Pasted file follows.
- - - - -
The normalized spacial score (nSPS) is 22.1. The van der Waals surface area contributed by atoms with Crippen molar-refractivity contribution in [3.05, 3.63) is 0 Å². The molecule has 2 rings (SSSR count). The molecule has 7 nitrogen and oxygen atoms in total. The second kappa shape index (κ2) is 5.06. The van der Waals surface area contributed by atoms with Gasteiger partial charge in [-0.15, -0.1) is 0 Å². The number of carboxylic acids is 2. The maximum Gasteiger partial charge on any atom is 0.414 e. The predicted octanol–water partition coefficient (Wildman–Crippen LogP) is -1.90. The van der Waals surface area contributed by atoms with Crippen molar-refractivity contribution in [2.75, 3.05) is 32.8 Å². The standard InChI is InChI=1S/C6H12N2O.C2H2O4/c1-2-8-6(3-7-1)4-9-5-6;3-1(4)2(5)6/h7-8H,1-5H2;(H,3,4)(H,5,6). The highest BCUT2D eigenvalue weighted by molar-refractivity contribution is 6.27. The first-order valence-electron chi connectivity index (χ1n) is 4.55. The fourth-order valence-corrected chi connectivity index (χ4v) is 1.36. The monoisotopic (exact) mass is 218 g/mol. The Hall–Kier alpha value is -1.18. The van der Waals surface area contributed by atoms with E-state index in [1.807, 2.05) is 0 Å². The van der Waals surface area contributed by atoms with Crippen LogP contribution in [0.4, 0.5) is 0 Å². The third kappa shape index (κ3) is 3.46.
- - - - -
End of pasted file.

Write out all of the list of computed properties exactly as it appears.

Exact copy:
The normalized spacial score (nSPS) is 22.1. The van der Waals surface area contributed by atoms with Crippen molar-refractivity contribution in [3.05, 3.63) is 0 Å². The molecule has 2 rings (SSSR count). The molecule has 7 nitrogen and oxygen atoms in total. The second kappa shape index (κ2) is 5.06. The van der Waals surface area contributed by atoms with Gasteiger partial charge in [-0.15, -0.1) is 0 Å². The number of carboxylic acids is 2. The maximum Gasteiger partial charge on any atom is 0.414 e. The predicted octanol–water partition coefficient (Wildman–Crippen LogP) is -1.90. The van der Waals surface area contributed by atoms with Crippen molar-refractivity contribution in [2.75, 3.05) is 32.8 Å². The standard InChI is InChI=1S/C6H12N2O.C2H2O4/c1-2-8-6(3-7-1)4-9-5-6;3-1(4)2(5)6/h7-8H,1-5H2;(H,3,4)(H,5,6). The highest BCUT2D eigenvalue weighted by molar-refractivity contribution is 6.27. The first-order valence-electron chi connectivity index (χ1n) is 4.55. The fourth-order valence-corrected chi connectivity index (χ4v) is 1.36. The monoisotopic (exact) mass is 218 g/mol. The Hall–Kier alpha value is -1.18. The van der Waals surface area contributed by atoms with E-state index in [1.807, 2.05) is 0 Å². The van der Waals surface area contributed by atoms with Crippen LogP contribution in [0.4, 0.5) is 0 Å². The third kappa shape index (κ3) is 3.46.